Posts filed under ‘Virginia Woolf’


Kandinsky, ‘Winter Landscape’ (1909)

Orlando, by Virginia Woolf (1928), is about time, desire, and poetry. It is about shifting identities, both personal and national. It is a fairytale with baroque details, a historical novel and a dream. When I read this blurb, how could I resist?

His longing for passion, adventure and fulfillment takes him out of his own time. Chasing a dream through the centuries, he bounds from Elizabethan England and imperial Turkey to the modern world. Will he find happiness with the exotic Russian princess Sasha? Or is the dashing explorer Shelmerdine the ideal man? And what form will Orlando take on the journey – a nobleman, traveller, writer? Man or . . . woman?

It didn’t disappoint. At the beginning it reminded me a bit of Vathek (eighteenth-century orientalist fantasy), but it had a lighter touch than this (it is Woolf, after all). I love the way Woolf can weave a single sentence over a whole page, and you don’t mind. I love the bit where England is hit by a huge frost and the Thames freezes over. The new king turns it into a pleasure park:

Lovers dallied upon divans spread with sables. Frozen roses fell in showers when the Queen and her ladies walked abroad. Coloured balloons hovered motionless in the air. Here and there burnt vast bonfires of cedar and oak, lavishly salted, so that the flames were of green, orange, and purple fire. But however fiercely they burnt, the heat was not enough to melt the ice which, though of singular transparency, was yet of the hardness of steel. So clear was it indeed that there could be seen, congealed at a depth of several feet, here a porpoise, there a flounder. Shoals of eels lay motionless in trance. . .

Isn’t that great! Oh, there is a lot going on in this novel, and it builds to a wonderful, surprising, twisting climax, but it is easy to read, like someone telling you a fairy story. And it’s very funny too. I’ll leave you with this defense of the artistic temperament:

The true length of a person’s life, whatever the Dictionary of National Biography may say, is always a matter of dispute. For it is a difficult business – this time keeping; nothing more quickly disorders it than contact with any of the arts; and it may have been her love of poetry that was to blame for making Orlando lose her shopping list and start home without the sardines, the bath salts, or the boots.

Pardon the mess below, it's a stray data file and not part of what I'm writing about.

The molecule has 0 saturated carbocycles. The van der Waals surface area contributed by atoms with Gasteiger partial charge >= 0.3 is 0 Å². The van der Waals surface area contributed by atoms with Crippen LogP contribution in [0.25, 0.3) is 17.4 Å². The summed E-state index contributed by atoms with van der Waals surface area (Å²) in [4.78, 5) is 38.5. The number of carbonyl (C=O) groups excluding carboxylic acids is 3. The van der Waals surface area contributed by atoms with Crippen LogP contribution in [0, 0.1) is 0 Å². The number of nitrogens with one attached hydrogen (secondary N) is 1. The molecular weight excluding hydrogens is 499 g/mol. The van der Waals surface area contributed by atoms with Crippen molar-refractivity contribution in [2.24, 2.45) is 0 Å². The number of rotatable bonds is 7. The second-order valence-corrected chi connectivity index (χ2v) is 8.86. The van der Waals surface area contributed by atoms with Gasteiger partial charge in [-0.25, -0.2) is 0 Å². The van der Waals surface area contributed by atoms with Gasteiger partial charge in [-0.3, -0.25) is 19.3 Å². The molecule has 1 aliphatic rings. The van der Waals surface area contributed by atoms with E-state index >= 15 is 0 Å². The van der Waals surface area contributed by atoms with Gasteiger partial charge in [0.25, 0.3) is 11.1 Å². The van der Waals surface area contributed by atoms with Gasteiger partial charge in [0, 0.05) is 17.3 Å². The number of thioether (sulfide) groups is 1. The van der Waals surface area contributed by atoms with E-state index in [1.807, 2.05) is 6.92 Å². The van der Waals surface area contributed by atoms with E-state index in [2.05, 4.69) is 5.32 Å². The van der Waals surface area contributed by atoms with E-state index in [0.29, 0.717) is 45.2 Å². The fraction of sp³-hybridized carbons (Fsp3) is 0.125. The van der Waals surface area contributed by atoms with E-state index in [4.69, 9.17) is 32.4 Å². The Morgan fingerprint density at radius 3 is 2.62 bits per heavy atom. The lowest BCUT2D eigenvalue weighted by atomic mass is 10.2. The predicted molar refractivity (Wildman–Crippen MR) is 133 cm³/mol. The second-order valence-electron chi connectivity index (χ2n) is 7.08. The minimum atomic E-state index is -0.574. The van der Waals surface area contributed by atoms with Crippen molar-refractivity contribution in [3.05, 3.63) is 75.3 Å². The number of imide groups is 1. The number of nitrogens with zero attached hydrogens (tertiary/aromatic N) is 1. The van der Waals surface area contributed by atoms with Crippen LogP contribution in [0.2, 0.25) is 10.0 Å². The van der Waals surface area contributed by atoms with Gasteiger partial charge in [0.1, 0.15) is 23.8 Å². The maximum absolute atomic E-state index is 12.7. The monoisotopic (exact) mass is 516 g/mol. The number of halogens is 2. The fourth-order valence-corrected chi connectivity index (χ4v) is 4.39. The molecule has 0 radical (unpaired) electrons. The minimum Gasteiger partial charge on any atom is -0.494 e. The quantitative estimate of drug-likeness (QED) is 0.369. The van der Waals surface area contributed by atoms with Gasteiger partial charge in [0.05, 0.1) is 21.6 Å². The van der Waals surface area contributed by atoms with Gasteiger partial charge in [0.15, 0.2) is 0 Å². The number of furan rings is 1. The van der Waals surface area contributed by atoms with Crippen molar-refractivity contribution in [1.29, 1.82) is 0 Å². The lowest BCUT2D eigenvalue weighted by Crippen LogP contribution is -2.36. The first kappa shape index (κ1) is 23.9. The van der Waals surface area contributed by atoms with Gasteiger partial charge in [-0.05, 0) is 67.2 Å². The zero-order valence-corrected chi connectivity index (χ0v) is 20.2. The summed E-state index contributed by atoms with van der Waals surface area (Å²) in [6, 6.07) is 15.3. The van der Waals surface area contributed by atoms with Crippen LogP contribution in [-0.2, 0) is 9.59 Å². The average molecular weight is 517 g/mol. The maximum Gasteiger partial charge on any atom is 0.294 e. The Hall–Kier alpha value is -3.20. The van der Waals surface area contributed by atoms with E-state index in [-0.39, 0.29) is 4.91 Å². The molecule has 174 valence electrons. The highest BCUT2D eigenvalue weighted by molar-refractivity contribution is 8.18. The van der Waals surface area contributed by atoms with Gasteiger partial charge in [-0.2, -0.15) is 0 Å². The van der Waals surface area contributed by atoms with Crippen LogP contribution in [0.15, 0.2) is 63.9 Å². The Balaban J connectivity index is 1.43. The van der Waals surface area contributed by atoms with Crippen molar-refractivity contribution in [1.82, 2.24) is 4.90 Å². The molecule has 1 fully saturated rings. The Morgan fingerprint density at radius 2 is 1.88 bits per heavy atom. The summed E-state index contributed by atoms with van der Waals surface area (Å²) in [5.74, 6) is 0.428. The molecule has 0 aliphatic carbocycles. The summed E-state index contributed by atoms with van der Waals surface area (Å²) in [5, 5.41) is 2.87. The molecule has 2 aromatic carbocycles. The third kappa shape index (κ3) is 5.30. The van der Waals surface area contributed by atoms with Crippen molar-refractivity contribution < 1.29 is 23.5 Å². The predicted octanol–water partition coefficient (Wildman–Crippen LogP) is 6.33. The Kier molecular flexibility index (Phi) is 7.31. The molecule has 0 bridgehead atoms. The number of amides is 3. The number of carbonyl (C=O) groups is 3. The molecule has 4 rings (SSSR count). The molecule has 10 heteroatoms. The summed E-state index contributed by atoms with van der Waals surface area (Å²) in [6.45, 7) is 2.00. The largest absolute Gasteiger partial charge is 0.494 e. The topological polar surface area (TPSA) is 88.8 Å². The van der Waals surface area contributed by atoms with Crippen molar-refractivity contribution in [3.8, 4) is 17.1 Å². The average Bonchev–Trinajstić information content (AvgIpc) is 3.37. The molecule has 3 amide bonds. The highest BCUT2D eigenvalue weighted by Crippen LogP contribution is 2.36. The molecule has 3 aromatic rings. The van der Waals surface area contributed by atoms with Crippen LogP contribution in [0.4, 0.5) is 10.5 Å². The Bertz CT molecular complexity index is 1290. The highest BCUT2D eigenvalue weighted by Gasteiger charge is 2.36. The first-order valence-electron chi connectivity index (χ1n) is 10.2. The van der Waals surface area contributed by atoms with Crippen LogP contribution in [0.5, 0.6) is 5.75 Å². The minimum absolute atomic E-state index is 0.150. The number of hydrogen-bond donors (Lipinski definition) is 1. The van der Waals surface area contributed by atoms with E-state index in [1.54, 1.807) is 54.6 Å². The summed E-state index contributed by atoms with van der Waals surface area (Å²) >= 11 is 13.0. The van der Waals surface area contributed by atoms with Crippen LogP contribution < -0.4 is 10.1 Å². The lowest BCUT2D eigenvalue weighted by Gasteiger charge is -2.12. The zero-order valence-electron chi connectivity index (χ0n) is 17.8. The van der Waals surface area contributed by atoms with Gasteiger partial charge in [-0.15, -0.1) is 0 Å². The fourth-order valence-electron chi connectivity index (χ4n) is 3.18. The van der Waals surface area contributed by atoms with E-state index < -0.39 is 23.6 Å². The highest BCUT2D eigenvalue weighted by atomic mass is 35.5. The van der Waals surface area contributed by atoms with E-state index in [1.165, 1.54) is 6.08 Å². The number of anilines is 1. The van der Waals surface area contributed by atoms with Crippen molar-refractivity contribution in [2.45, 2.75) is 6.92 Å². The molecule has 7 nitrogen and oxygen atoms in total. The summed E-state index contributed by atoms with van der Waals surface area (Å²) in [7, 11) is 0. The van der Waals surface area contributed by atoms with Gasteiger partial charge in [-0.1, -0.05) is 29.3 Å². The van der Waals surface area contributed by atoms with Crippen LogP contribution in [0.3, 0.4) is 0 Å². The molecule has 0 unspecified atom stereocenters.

June 16, 2007 at 9:32 am 3 comments

The Hours

The Hours, by Michael Cunningham, is one of those rare, glittery constructions which make you gasp, and sigh, and sets a ribbon of delight twisting inside you. I mean – I loved it. It’s built around Virginia Woolf’s Mrs Dallaway, so you need to read this first. But when I say built, I don’t mean roughly or heavily. It is like a river, and a city made of light, and the quick-pulsing heart of a small bird. It is connected to Mrs D so lightly, so elegantly, so deeply and so gently that it made me think of all these things.

When I read the first couple of pages I had reservations. So, I thought, he’s picked up the rhythm and the sentence structure from Mrs D and transplanted it into the 1990’s. Big deal. But two more pages in, and I was lost in the beauty of the refractions, and the way he has formed something entirely new from an engagement with the older text. Incredible.

The novel, set on a single day, oscillates between three time-frames: Virginia Woolf’s 1920’s Richmond, as she begins to write Mrs Dallaway; Laura Brown’s stifling life as a housewife in 1940’s Los Angeles, as she longs to sneak away and read Mrs Dallaway; and Clarissa’s 1990’s New York, as she buys flowers and prepares a party for a dying friend. Clarissa’s name and life echo Mrs Dallaway, and there are subtle refractions which make you gasp with recognition and surprise, almost like deja vu.

I read Mrs Dallaway last year, as I was tutoring on the Reading Prose module for first year English students at the University of Leeds. It is a beautiful book, a perfect book; I enjoyed every page. I love Mrs Dallaway, I feel like I’ve met her somewhere. She is ordinary but extraordinary as well. I think my students had trouble coming to terms with this, and saw her as shallow or a victim. I wonder if, for most people, Woolf is more accessible when you are a little older. I tried Towards the Lighthouse when I was 18 and got nowhere with it.

I haven’t seen the film of The Hours, but I guess I will at some point. I didn’t see it when it first came out, because a few people told me it wasn’t very good, though I’ve since heard otherwise. It’s probably a good thing, because I hadn’t read Mrs D at that point, and it was lovely to read The Hours without knowing exactly how it was going to work.

Writing a novel always involves making choices, limiting possibilities, taking this path instead of that one. The Hours went back to Mrs Dallaway and teased out some of the threads not followed, the roads not taken. When I finished it, I thought – yes, this is the best way to respond to literature! Not writing essays or theses, but making a new story, making it live again. It made me want to run out and get hold of everything Cunningham has ever written. I’m in Norway now, so that will have to wait. But it won’t stop me thinking of rivers, and glittery cities, and the quick-beating hearts of birds.

May 31, 2007 at 5:16 pm 8 comments

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